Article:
Including the Family in “Personalized Learning”

Including the Family in “Personalized Learning”

Personalized learning will mean something different for the parents of our students than for our students and our administrators and our teacher colleagues. As I continue to explore the topic of personalized learning, I haven’t seen a lot of information on personalized learning that includes families. For the most part, the crux of the conversation on personalized learning has been centered around teaching and learning. This obviously is important, however, where do the families of our students fit in within this educational shift?

Most districts and schools us the definition from The U.S. Department of Education (USDOE) National Education Technology Plan (2010). Here is how they have defined personalized learning:

Personalization refers to instruction that is paced to learning needs, tailored to learning preferences, and tailored to the specific interests of different learners. In an environment that is fully personalized, the learning objectives and content as well as the method and pace may all vary (so personalization encompasses differentiation and individualization).

Rickabaugh (2016) submitted that the USDOE’s definition missed a few key elements linked to personalized learning. He stated, “the USDOE’s definition stops short of recognizing the powerful role students must be allowed to play in setting learning goals, planning their learning paths, tracking their progress, and demonstrating their learning as partners and co-designers alongside educators”(p. 5). I agree with Rickabaugh’s assessment of the USDOE’s definition and I’d like to add to his list of key elements that there is a powerful role that families too, must be allowed to play other than the traditional role that they have been playing.

Rickabaugh and his colleagues illustrated the key elements of personalized learning in the form of a honeycomb (Institute for Personalized Learning, 2015). One of the key elements within that honeycomb, is family engagement. Rickabaugh submitted that, “families can play the traditional roles of providing support for learning at home, but they can now also review their children’s learning goals and activities, track their progress, and even serve as an audience for student demonstrations and performances” (p. 49).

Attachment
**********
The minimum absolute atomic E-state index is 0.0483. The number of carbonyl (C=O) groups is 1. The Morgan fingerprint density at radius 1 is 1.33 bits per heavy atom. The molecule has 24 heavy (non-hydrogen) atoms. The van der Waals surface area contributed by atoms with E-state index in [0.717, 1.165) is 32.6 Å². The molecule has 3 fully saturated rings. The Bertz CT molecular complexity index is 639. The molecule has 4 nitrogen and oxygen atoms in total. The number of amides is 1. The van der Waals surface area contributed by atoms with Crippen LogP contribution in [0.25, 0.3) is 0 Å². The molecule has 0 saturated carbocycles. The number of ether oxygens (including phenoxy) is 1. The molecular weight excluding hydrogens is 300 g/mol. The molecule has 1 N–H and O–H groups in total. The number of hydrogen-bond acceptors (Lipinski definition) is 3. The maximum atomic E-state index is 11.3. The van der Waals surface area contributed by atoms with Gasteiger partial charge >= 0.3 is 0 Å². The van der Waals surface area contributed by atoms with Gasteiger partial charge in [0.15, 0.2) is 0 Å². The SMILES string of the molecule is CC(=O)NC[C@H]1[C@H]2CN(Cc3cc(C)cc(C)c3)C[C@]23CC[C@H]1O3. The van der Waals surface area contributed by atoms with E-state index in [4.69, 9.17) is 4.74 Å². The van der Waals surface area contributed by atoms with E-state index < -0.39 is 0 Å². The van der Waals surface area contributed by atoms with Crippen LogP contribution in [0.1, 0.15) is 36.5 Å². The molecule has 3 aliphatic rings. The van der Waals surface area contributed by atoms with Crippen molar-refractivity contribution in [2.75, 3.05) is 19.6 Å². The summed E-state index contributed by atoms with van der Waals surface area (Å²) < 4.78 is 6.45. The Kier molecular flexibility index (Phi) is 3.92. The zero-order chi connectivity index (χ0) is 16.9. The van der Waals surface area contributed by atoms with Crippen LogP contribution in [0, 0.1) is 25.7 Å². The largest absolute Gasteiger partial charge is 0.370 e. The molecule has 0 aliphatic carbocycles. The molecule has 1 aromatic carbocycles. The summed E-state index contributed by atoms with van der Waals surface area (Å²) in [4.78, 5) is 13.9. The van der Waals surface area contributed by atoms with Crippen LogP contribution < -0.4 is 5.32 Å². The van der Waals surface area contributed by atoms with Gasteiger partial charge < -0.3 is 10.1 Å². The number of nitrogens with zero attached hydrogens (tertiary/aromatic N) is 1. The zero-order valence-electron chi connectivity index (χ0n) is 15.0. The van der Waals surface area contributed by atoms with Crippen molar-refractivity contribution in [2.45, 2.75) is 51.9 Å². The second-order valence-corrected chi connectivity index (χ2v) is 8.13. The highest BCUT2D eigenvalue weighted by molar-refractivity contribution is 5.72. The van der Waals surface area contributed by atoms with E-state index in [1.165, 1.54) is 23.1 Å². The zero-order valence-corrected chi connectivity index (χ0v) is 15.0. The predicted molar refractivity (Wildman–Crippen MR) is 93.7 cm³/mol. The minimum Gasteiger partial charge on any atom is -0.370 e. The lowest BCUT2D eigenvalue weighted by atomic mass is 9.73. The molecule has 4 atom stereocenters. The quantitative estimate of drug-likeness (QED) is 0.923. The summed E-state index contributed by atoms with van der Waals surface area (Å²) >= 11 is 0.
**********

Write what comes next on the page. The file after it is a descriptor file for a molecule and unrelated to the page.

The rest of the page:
But isn’t there more to family engagement than reviewing their children’s learning goals and activities, tracking their progress, and serving as an audience for student demonstrations and performances? What about the family’s role in helping their child develop his or her voice and his or her choice within the learning path? What about the family’s role in helping their child develop agency? Recognizing that each family is different and that families have the right to raise their children in a way that they see fit, it is important for educators to understand how families can impact student voice, choice, and agency within a personalized learning environment. Might I add that some students may have preferences and interests that are contrary to the culture of their family. And some students are not able to articulate their learning preferences, learning needs, and learning interests. So, the next best source for teachers who wish to implement personalized learning, is parents.

What tools can educators provide parents to help them support their child’s learning goals? What tools can educators provide parents to help them scaffold their child’s learning preferences and interests that are in line with the culture of the family? To answer these questions, educators can use the learner’s analysis to discuss with parents a prescribed learning path for their child that was co-designed with their child. During a parent teacher conference, teachers can gather insights from parents and strategies that will help support their child’s educational development. What is more, teachers and administrators will have to make it clear to parents that the role of the teacher within a personalized learning environment is shifting to a true facilitator of learning. Hence, parents will have to be even more present in their child’s education since the shift towards personalized learning promotes learner independence and self-regulation.

In sum, our knowledge about personalized learning is still evolving, thus the empty cells within the honeycomb model of personalized learning (Rickabaugh, 2016). As we are learning more about personalize learning, we should also study the influence of family engagement on the learners’ voice, choice, and agency.

References:
The Institute for Personalized Learning (2015). Our Model.Retrieved September 3, 2018, from http://institute4pl.org/index.php/our-model/
Rickabaugh, J. (2016). Tapping the power of personalized learning: A roadmap for school leaders.
U.S. Department of Education. (2010). National education technology plan. Washington, DC: Author.

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